K2 Aviation de Havilland Beaver (DHC-2) crash

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K2 Aviation de Havilland Beaver (DHC-2) crash
VH-IDO De Havilland Canada DHC-2 Beaver Mk1 Airwaves Gold Coast (8402101541).jpg
A DHC-2 Beaver, similar to the one involved in the crash
Date4 August 2018 (2018-08-04)
SummaryImpacted mountain; Under investigation
Site14 miles southwest of Denali
Aircraft type DHC-2 Beaver
OperatorK2 Aviation
Flight originTalkeetna, Alaska

On 4 August 2018, a de Havilland Canada DHC-2 Beaver aircraft operated by K2 Aviation crashed near Denali, Alaska, United States. All five people on board survived the crash, but died before rescuers were able to arrive at the scene; the five people consisted of the pilot and four Polish tourists.[2][3][4]

Rescue efforts[edit]

Upon crashing, the aircraft's ELT alerted the Alaska Rescue Coordination Center at about 6:00 pm local time; the pilot contacted K2 Aviation via satellite phone at 7:00 pm to report his situation and request help. The pilot called at least two times and reported his coordinates as well as the medical condition of the passengers. However, due to extreme weather and reduced visibility, only limited search and rescue operations were feasible. A National Guard HH-60 Pave Hawk helicopter, and a Denali National Park A-Star B3e helicopter were deployed on Saturday evening after the crash, but were unable to locate the crash site or make radio contact.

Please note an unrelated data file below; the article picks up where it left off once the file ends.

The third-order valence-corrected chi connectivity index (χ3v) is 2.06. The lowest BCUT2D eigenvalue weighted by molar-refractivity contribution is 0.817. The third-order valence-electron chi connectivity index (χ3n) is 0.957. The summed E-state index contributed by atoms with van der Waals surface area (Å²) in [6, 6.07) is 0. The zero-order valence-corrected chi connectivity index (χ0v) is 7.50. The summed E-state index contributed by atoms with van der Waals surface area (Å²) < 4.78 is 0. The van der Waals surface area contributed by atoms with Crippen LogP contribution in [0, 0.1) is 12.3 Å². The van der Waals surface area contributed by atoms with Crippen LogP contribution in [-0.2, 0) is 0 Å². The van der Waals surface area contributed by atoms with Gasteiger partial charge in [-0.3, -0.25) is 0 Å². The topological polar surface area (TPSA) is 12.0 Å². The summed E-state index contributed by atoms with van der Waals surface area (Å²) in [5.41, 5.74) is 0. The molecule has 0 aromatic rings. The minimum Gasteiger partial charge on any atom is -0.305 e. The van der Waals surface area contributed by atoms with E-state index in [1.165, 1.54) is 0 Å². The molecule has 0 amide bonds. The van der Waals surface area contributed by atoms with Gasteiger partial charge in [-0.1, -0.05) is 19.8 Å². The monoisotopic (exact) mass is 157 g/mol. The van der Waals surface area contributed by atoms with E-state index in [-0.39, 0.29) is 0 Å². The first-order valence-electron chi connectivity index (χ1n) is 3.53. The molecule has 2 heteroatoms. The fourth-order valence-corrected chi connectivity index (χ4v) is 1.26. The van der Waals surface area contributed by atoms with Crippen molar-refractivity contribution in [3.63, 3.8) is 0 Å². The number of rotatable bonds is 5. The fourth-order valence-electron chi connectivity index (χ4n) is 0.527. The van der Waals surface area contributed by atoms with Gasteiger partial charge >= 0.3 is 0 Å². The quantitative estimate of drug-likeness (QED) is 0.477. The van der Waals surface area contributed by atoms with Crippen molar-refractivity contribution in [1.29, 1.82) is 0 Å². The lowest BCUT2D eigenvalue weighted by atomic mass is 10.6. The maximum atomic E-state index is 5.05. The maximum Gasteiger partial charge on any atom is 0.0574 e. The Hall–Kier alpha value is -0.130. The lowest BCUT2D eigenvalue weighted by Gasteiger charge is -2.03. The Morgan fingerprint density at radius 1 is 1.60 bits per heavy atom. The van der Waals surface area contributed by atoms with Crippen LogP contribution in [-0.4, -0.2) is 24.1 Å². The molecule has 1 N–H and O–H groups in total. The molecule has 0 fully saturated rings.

On the morning of Monday, August 6th, the National Park Service transported a rescuer to the crash site on a helicopter; when the ranger arrived at the site, the aircraft was buried in snow, and four occupants were deceased within.[2] The fifth occupant could not be located, but was presumed dead due to the absence of footprints leading away from the crash site, which would indicate an attempt to self-rescue.[4]

The rescue operations were coordinated by K2 Aviation, Alaska State Troopers, the National Park Service, Alaska Air National Guard, the NTSB, the FAA and other authorities. Aircraft involved in the search also included a Lockheed HC-130, and a de Havilland Beaver loaded with an emergency survival kit.[3]

The National Park Service reported in August 2018 that there are no plans to recover the aircraft or the bodies of those killed; the NTSB is investigating the incident, and no final report has been published as of April 2019.[4]

See also[edit]


  1. ^ "ASN Wikibase Occurrence # 214087". Aviation Safety Network. Retrieved 10 March 2019.
  2. ^ a b "Search, rescue efforts halted in flightseeing plane crash near Denali". Retrieved 2018-08-08.
  3. ^ a b "Pilot reports 5 survived Alaska crash but plane, passengers still missing". Retrieved 2018-08-08.
  4. ^ a b c "Fifth body found in crashed Alaska plane; no body recovery planned". Reuters. 2018-08-10. Retrieved 2019-04-30.